} // funciton

    public boolean isCanceled() {
        return canceled;
    }

    public void showDialog() {
        showDialog(false);
    }

    public void showDialog(boolean modal) {
        JDialog dialog = new JDialog(parentComponent, true);
        initDialog();
        dialog.getContentPane().add(contentPanel);
        dialog.setSize(400,400);
        dialog.setDefaultCloseOperation(JDialog.DISPOSE_ON_CLOSE);
        if (modal) {
            dialog.setAlwaysOnTop(true);
        }
        dialog.setVisible(true);
        dialog.toFront();
    }

    public void cancel() {
        canceled = true;
    }

}
share|improve this question
    
Can you post an SSCCE? –  jzd Jan 5 '11 at 18:25
    
Sorry. I tried to reproduce it on the clear form, but i couldn't. I understand, that it is very hard to say anything without SSCCE, but i was just wondering if anyone faced this problem. –  Vladimir Lugovsky Jan 5 '11 at 18:35

5 Answers 5

Try setOpaque(true) on the Label, this should cause it to clear its background.

share|improve this answer
    
Thanks for your reply. Unfortunately this is not a solution, because if new text length is less than old one, it does not clear last characters. –  Vladimir Lugovsky Jan 5 '11 at 18:39
    
Then the only thing I can think about would be calling repaint() on the Window. –  josefx Jan 5 '11 at 18:51

try perhaps a repaint() on the adequate component after setting the text.

share|improve this answer
    
Thanks, but I've already tried this, and it was not successful. –  Vladimir Lugovsky Jan 5 '11 at 18:41
    
have you tried it on the container/underlying component instead of the label? –  arnaud Jan 5 '11 at 18:44
    
Yes, i tried both of them –  Vladimir Lugovsky Jan 5 '11 at 18:50
    
hmmm ...could you post the code of the whole component so that we can try it? ...and what about a validate() on the underlying/container component? (I'm skeptical ...but as you mention label resizing in another comment ...who knows) –  arnaud Jan 5 '11 at 18:53
    
validate() was not helpful too. See the code above –  Vladimir Lugovsky Jan 5 '11 at 19:30

Try extending JPanel instead of JComponent.

JComponent does not have any code to paint its background. So making the component opaque doesn't do anything to wipe out the old text. Keep the label non-opaque and use an opaque JPanel as the container of your component.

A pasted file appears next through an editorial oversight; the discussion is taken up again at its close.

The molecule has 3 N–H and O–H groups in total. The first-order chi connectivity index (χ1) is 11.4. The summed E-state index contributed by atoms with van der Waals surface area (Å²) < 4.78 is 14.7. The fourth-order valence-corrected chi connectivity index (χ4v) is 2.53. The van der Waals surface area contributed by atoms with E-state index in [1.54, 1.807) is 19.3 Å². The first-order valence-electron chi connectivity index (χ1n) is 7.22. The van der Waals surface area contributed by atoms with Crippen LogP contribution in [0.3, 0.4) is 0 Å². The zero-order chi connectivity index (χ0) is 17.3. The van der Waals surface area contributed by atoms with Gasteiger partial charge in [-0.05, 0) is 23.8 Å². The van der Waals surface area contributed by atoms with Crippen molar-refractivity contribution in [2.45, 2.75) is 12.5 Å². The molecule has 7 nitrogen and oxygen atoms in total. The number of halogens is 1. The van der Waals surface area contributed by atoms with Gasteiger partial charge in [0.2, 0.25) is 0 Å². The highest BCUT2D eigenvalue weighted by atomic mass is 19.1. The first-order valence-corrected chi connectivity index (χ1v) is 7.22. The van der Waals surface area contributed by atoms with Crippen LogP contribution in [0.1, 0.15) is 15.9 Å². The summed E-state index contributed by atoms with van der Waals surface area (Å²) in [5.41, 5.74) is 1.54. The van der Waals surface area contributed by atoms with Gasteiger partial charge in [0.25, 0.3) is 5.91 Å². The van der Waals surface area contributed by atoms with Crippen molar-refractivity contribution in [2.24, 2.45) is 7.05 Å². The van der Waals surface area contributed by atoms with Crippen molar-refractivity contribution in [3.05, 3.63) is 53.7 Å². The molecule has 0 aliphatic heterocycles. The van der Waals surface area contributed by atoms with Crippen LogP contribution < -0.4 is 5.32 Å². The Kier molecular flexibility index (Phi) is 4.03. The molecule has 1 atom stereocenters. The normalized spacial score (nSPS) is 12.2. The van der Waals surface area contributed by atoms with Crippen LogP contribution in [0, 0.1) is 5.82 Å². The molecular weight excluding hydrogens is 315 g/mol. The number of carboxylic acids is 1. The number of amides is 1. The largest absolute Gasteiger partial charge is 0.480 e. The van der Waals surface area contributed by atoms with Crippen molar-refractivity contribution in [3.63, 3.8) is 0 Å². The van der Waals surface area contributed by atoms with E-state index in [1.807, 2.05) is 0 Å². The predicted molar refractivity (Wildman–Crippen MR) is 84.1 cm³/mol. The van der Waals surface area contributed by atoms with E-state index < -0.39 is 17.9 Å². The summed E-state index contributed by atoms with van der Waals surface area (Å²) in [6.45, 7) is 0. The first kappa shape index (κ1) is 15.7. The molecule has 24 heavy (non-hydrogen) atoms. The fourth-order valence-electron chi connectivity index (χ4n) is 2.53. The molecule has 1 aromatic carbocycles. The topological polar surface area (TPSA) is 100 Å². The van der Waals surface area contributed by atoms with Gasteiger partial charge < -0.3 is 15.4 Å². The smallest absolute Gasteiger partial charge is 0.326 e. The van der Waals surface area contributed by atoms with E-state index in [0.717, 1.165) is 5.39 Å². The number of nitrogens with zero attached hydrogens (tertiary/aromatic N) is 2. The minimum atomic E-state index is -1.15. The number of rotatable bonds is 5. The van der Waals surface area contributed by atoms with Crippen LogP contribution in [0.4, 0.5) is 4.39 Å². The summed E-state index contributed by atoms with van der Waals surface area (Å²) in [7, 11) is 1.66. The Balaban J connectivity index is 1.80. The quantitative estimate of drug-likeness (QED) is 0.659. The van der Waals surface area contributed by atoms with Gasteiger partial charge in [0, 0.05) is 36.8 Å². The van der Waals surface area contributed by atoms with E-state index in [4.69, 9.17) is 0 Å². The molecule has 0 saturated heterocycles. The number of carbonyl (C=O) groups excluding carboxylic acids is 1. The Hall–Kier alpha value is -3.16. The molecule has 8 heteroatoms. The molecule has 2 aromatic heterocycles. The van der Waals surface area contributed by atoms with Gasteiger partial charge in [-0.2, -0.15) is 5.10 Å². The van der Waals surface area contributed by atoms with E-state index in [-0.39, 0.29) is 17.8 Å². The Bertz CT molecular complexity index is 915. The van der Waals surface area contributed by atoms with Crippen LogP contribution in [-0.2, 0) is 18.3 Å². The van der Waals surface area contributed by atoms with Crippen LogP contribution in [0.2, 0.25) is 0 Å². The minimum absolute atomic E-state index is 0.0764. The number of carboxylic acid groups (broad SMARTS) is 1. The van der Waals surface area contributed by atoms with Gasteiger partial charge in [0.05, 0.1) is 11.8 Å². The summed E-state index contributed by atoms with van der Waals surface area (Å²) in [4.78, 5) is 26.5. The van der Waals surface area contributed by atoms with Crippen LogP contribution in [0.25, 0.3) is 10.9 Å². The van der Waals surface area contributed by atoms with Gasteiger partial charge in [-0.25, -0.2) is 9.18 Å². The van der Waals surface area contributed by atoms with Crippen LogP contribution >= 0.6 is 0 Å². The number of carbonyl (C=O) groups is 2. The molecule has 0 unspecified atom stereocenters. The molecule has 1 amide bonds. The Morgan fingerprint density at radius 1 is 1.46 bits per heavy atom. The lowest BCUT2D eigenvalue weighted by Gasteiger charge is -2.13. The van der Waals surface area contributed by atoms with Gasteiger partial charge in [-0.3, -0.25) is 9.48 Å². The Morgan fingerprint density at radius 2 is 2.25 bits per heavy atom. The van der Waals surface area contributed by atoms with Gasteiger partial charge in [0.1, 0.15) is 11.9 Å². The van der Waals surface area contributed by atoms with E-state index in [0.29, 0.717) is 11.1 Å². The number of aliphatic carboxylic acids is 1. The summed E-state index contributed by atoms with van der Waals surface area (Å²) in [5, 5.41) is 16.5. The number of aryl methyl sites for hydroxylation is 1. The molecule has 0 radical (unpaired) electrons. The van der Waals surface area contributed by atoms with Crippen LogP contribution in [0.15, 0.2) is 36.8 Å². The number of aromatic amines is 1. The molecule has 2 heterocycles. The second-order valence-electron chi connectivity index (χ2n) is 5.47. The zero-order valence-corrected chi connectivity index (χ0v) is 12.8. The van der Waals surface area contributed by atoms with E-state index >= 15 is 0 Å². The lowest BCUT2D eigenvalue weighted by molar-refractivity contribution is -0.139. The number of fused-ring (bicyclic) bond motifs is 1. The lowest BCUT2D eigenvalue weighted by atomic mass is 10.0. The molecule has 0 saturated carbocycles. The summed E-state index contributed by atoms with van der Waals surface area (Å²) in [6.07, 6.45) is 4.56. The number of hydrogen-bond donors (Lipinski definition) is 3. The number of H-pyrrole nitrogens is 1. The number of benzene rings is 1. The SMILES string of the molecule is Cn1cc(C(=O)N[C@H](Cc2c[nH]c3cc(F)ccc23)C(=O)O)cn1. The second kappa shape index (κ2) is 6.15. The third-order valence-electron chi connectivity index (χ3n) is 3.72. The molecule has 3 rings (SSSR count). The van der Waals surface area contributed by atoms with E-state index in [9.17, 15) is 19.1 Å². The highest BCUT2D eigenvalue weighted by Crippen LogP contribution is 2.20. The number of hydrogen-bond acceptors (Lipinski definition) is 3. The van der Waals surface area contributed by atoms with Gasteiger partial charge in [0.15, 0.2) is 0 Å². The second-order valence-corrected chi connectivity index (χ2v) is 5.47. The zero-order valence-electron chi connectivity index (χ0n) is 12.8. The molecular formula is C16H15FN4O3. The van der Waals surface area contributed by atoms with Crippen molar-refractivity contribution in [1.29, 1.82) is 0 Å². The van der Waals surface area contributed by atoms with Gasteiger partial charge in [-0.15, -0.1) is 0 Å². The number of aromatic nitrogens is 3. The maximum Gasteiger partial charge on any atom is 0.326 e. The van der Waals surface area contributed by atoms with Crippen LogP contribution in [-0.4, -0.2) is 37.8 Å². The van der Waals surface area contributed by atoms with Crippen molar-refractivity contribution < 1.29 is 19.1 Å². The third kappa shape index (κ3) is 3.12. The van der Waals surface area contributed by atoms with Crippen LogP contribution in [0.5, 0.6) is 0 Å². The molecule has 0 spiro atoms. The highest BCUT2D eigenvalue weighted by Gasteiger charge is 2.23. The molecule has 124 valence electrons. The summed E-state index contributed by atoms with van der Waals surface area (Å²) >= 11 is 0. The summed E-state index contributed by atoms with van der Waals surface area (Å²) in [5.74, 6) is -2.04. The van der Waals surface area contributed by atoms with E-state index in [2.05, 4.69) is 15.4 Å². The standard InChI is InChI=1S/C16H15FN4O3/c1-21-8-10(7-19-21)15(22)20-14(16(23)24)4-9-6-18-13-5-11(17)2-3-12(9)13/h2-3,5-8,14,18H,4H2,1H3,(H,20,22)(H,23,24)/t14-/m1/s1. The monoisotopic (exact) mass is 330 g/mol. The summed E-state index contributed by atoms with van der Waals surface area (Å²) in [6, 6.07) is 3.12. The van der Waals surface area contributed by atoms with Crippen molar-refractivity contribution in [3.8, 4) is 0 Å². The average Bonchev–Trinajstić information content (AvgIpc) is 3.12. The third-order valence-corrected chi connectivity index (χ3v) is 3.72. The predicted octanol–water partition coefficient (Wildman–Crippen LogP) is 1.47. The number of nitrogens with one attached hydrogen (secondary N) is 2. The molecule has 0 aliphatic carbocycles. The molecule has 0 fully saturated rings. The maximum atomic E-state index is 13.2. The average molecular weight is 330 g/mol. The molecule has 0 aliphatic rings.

Maybe you are using backgrounds with an alpha value somewhere. If so you can check out Background With Transparency for some problems you might encounter.

Otherwise only you can compare your working code with the non-working code to see what is different.

share|improve this answer
    
No, that had no deal with class hierarchy –  Vladimir Lugovsky Jan 6 '11 at 14:00

The answer from camickr is the right way to proceed; however one thing clearly wrong with your test is your swing thread usage.

I suspect that it may also have something to do with it being a dialog. Dialogs typically block the SWMET in the call to showDialog(); thus, a second event thread is usually created in showDialog(). Here you are not calling showDialog() from a the SWMET you are calling it from main -- maybe you are seeing some strange effects of that.

public static void main(String args[]) throws Exception {
 SwingUtils.invokeLater(new Runnable() {
 public void run() {
   ProgressDialog dialog = new ProgressDialog(frame, "Title", "Message");
   dialog.showDialog(true);
 }
 });
}
share|improve this answer
    
Thanks, but I figured out that myself –  Vladimir Lugovsky Jan 6 '11 at 13:59
up vote 1 down vote accepted

The problem was with opacity. In our default look and feel "Panel.background" property was set to new Color(135, 15, 19, 0). So all panels were by default non-opaque. The label called repaint() method and as all parent panels were non-opaque the background refresh was not performed.

Thanks everyone for you replies.

share|improve this answer